Today’s title posed an interesting question: what you could learn from an intern. So far, however, we’ve only talked about what they can learn from you and the complexities an internship entails. So let me briefly discuss some of the lessons we learned from working with Pau:

  1. Rank your company’s tasks by difficulty. This is something that, for example, WordPress do when they tag a bug as “good first bug.” If you know how easy or difficult a task is, it’ll be easier to decide who should do what. This is especially handy when there’s interns in your company who are still learning and need simple, yet real examples to make useful contributions.
  2. Document your process. When a new person joins the team, you have to explain them how you operate: the tools you use, how to access your source code repo, which guidelines you follow, and so on. If you have all of this written down somewhere, this new person will be able to read said document on their own. If you don’t, however, you’ll have to spend some time sharing that knowledge.
  3. Prepare a training roadmap. You know your company better than anyone, so you know what a new employee has to be familiar with to be productive. Don’t be lazy and document your work. Do like us and write down what you learn and how and why it’s useful in your company. Then, compile all these documents into a single place and create a “training roadmap” that a new employee can follow to acquire, without your intervention, all the knowledge they need.
  4. An intern is the best way to detect issues in your workflow. When an intern starts contributing to your actual projects, at some point they’ll get stuck. They’ll probably try to solve the issues on their own at first, but they’ll eventually need your help and guidance. What does this function do? Why doesn’t this work? What’s that for? Where do I find…? All of these questions highlight aspects of your business that are not well documented. If you solve them, the next time someone comes to your company they’ll have the answer at hand and they’ll be productive much sooner.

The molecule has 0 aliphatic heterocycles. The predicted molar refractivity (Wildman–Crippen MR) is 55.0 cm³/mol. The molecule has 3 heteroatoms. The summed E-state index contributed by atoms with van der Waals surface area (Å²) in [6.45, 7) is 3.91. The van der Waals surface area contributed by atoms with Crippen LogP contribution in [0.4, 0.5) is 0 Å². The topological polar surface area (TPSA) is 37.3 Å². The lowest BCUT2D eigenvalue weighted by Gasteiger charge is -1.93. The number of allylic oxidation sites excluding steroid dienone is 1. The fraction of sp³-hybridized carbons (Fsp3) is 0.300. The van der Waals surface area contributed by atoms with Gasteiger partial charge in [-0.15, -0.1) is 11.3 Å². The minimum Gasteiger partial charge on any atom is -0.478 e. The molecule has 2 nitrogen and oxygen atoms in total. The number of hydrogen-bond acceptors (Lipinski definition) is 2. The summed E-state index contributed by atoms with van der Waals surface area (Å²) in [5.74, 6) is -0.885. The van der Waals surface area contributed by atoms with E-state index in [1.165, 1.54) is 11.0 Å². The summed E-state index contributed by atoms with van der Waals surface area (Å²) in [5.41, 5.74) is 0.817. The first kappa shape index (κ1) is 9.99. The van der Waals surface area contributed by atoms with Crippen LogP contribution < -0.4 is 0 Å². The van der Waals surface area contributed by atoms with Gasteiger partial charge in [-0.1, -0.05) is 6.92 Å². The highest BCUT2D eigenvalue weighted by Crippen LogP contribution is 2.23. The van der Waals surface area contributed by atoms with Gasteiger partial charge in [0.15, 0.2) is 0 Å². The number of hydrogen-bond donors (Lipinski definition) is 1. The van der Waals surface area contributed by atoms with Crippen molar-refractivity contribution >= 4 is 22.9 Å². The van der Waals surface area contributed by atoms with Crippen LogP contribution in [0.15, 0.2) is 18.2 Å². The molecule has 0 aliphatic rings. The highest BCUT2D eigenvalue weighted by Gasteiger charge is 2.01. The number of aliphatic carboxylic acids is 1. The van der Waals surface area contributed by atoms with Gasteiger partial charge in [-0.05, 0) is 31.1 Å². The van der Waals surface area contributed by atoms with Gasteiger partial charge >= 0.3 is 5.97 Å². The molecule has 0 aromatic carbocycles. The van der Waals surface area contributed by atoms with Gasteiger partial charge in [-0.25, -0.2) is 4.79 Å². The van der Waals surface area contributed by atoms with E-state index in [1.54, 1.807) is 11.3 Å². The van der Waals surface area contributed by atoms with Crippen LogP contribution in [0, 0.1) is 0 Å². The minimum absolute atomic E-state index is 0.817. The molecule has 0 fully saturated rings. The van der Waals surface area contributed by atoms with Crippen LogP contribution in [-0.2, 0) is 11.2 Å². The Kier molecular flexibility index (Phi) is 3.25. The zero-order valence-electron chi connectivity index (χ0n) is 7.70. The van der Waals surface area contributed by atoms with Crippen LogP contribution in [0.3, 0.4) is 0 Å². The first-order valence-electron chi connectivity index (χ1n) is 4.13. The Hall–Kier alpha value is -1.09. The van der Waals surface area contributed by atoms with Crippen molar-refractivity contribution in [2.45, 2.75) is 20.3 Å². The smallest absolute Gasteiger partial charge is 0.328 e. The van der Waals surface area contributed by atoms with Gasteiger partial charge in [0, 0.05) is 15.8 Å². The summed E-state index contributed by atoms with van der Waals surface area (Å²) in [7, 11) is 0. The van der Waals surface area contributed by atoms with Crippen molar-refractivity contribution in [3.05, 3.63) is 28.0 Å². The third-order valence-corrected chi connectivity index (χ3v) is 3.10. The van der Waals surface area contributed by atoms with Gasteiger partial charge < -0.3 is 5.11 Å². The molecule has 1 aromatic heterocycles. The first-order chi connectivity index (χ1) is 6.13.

As you see, growing your team with an intern can be beneficial for both parties. The most important thing is to be honest and accept internships when (a) you have the resources to teach them and (b) there’s something useful that needs addressing and can be implemented by an intern. If you find in this situation and the opportunity arises, by all means, take it: I guarantee you too will learn a lot along the way.

And if you have already lived the experience or are thinking about it, tell me how it was in the comment section below!

Featured image by Aaron Burden on Unsplash.